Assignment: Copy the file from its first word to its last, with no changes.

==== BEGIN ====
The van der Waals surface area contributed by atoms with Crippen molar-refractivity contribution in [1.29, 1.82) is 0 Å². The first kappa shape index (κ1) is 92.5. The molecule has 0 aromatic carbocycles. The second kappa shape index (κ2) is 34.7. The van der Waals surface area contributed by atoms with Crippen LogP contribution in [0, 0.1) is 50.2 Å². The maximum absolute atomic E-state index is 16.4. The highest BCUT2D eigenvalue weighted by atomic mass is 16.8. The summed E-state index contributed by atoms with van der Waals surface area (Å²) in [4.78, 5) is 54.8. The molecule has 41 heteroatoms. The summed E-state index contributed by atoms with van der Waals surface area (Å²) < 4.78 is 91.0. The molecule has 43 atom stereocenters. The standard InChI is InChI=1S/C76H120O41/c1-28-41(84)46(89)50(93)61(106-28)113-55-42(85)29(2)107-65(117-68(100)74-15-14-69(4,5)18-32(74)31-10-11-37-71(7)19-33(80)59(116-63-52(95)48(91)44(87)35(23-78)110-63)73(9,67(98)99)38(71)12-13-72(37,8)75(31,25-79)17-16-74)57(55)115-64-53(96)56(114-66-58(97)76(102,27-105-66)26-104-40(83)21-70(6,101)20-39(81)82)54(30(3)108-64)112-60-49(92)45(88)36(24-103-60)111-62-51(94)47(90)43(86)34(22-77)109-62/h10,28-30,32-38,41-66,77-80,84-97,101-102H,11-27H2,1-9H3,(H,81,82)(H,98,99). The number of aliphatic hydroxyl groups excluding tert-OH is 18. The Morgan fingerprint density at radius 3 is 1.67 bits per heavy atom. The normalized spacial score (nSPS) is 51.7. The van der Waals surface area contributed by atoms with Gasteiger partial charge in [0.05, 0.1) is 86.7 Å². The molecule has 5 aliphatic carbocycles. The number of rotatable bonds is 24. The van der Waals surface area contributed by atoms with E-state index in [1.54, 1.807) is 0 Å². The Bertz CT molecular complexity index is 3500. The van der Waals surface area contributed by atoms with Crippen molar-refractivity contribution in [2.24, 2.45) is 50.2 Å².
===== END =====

The van der Waals surface area contributed by atoms with Crippen molar-refractivity contribution in [1.29, 1.82) is 0 Å². The first kappa shape index (κ1) is 92.5. The molecule has 0 aromatic carbocycles. The second kappa shape index (κ2) is 34.7. The van der Waals surface area contributed by atoms with Crippen LogP contribution in [0, 0.1) is 50.2 Å². The maximum absolute atomic E-state index is 16.4. The highest BCUT2D eigenvalue weighted by atomic mass is 16.8. The summed E-state index contributed by atoms with van der Waals surface area (Å²) in [4.78, 5) is 54.8. The molecule has 41 heteroatoms. The summed E-state index contributed by atoms with van der Waals surface area (Å²) < 4.78 is 91.0. The molecule has 43 atom stereocenters. The standard InChI is InChI=1S/C76H120O41/c1-28-41(84)46(89)50(93)61(106-28)113-55-42(85)29(2)107-65(117-68(100)74-15-14-69(4,5)18-32(74)31-10-11-37-71(7)19-33(80)59(116-63-52(95)48(91)44(87)35(23-78)110-63)73(9,67(98)99)38(71)12-13-72(37,8)75(31,25-79)17-16-74)57(55)115-64-53(96)56(114-66-58(97)76(102,27-105-66)26-104-40(83)21-70(6,101)20-39(81)82)54(30(3)108-64)112-60-49(92)45(88)36(24-103-60)111-62-51(94)47(90)43(86)34(22-77)109-62/h10,28-30,32-38,41-66,77-80,84-97,101-102H,11-27H2,1-9H3,(H,81,82)(H,98,99). The number of aliphatic hydroxyl groups excluding tert-OH is 18. The Morgan fingerprint density at radius 3 is 1.67 bits per heavy atom. The normalized spacial score (nSPS) is 51.7. The van der Waals surface area contributed by atoms with Gasteiger partial charge in [0.05, 0.1) is 86.7 Å². The molecule has 5 aliphatic carbocycles. The number of rotatable bonds is 24. The van der Waals surface area contributed by atoms with E-state index in [1.54, 1.807) is 0 Å². The Bertz CT molecular complexity index is 3500. The van der Waals surface area contributed by atoms with Crippen molar-refractivity contribution in [2.24, 2.45) is 50.2 Å².